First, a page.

A woman who was separated from her sister as a baby has finally been united with her – but in the most tragic of circumstances.
Alexandra O'Brien and her sister Marcella were split up as babies but had recently found each other and planned to meet up.
Now that dream will never come true after the body of Alexandra was pulled from the River Foyle last week.
Marcella (23), who did not want to reveal her surname, was adopted when she was very young and grew up in Belfast.
The sisters established contact with each other within the last two years and had planned their first meeting.
Marcella told the Belfast Telegraph that Alexandra's death had made her more determined than ever to forge a relationship with other members of her natural family before it is too late.
After Alexandra (21) took her own life, heartbroken Marcella rushed to Londonderry in a desperate bid to be with the sister she never met.
She left a farewell letter for Alexandra near the spot where her sister died in the knowledge it would never be read by her.
"Our family was split up when we were very young and I grew up with no contact with Alyx, but I spent my life for as long as I can remember trying to locate them," Marcella told the Belfast Telegraph.
"Finally, two years ago, I did find Alyx and we started exchanging letters, calls and photos, and we even talked about meeting up.
"We had so much in common, we look alike and we have the same nature.
"We thought we had plenty of time, we thought we had our whole lives ahead of us, but we were wrong and the first time I saw Alyx was before her funeral, so it was the last."
Alexandra's body was recovered from the River Foyle by volunteers from Foyle Search and Rescue last Thursday. They are still searching for Kieran McKeon (18), a friend who had travelled from Dublin with her.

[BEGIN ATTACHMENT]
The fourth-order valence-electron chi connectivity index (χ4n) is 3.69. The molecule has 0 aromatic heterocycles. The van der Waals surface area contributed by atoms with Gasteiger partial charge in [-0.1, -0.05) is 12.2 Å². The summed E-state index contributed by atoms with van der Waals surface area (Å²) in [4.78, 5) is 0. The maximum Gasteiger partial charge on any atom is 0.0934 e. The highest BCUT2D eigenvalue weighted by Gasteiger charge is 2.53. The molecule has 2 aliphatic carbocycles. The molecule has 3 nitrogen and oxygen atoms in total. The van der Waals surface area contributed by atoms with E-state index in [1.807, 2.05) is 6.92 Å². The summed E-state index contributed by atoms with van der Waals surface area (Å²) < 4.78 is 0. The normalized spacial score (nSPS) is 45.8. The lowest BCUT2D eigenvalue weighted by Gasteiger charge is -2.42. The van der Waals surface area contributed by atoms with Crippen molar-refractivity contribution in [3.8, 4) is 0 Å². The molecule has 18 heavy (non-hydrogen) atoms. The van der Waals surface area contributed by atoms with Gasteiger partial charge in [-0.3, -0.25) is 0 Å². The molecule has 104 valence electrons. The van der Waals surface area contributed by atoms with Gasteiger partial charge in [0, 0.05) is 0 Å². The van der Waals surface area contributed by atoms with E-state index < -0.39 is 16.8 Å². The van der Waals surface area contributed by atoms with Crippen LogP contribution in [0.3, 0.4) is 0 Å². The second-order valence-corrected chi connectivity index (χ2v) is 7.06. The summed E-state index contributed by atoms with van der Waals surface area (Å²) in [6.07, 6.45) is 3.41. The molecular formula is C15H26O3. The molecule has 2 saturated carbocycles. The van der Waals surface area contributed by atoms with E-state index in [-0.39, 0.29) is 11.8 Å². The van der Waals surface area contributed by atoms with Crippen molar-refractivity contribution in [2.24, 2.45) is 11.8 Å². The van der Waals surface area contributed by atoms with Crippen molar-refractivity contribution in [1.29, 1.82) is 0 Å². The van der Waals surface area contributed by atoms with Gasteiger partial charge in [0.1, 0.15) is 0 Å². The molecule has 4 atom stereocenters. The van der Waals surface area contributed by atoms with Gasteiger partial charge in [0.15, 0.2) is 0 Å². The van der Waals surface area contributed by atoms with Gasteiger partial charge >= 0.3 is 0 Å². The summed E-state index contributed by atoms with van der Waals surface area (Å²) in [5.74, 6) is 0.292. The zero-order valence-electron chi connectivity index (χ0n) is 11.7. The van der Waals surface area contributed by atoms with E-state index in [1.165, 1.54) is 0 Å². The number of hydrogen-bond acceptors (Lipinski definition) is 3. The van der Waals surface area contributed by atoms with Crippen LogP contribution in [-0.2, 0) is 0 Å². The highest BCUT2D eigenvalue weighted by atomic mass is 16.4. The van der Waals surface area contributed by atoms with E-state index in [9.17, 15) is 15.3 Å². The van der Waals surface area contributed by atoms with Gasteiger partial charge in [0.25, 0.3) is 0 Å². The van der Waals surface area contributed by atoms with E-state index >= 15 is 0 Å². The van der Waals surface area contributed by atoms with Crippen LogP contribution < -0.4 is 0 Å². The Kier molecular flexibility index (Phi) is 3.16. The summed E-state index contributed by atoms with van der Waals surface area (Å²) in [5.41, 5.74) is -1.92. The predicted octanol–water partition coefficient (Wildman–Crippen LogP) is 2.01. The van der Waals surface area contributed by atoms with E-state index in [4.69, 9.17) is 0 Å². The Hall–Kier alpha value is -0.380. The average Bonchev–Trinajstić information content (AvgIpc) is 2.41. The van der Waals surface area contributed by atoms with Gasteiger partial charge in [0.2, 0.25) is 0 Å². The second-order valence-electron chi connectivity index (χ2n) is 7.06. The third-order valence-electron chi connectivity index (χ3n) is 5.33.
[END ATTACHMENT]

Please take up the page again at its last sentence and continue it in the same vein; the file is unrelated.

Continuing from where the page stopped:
The news of her sister's death led Marcella to the city where Alexandra spent her final hours.
Marcella continued: "When I heard about Alyx, I was so devastated and I sat up the whole night and wrote one last letter to her.
"I left Belfast and headed to Derry because I just needed so much to walk where my sister walked and stand where she stood.
"It was the only way left to me that I could feel close to her."
Marcella also went to the PSNI in Derry to speak to the investigating officer.
"That man will never know how much he has helped me, and I will never forget him for his kindness," she said.
"I sobbed my heart out to him and on my knees I begged him to pass my letter to Alyx's family, but he did so much more than that. He spoke to them and they said it was OK for me to come to Alyx's funeral, which was far more than I had dared hope for.
"In the half-hour I was with that policeman, he did more for me than social services did in years, he had real compassion and a heart and opened the door for me to finally see my sister, even if it was in awful circumstance.
"I went to Dublin and saw for myself how fantastic a family Alyx had and how much they loved and cared for her. I am so grateful to them for allowing me to have a proper goodbye with my wee sister."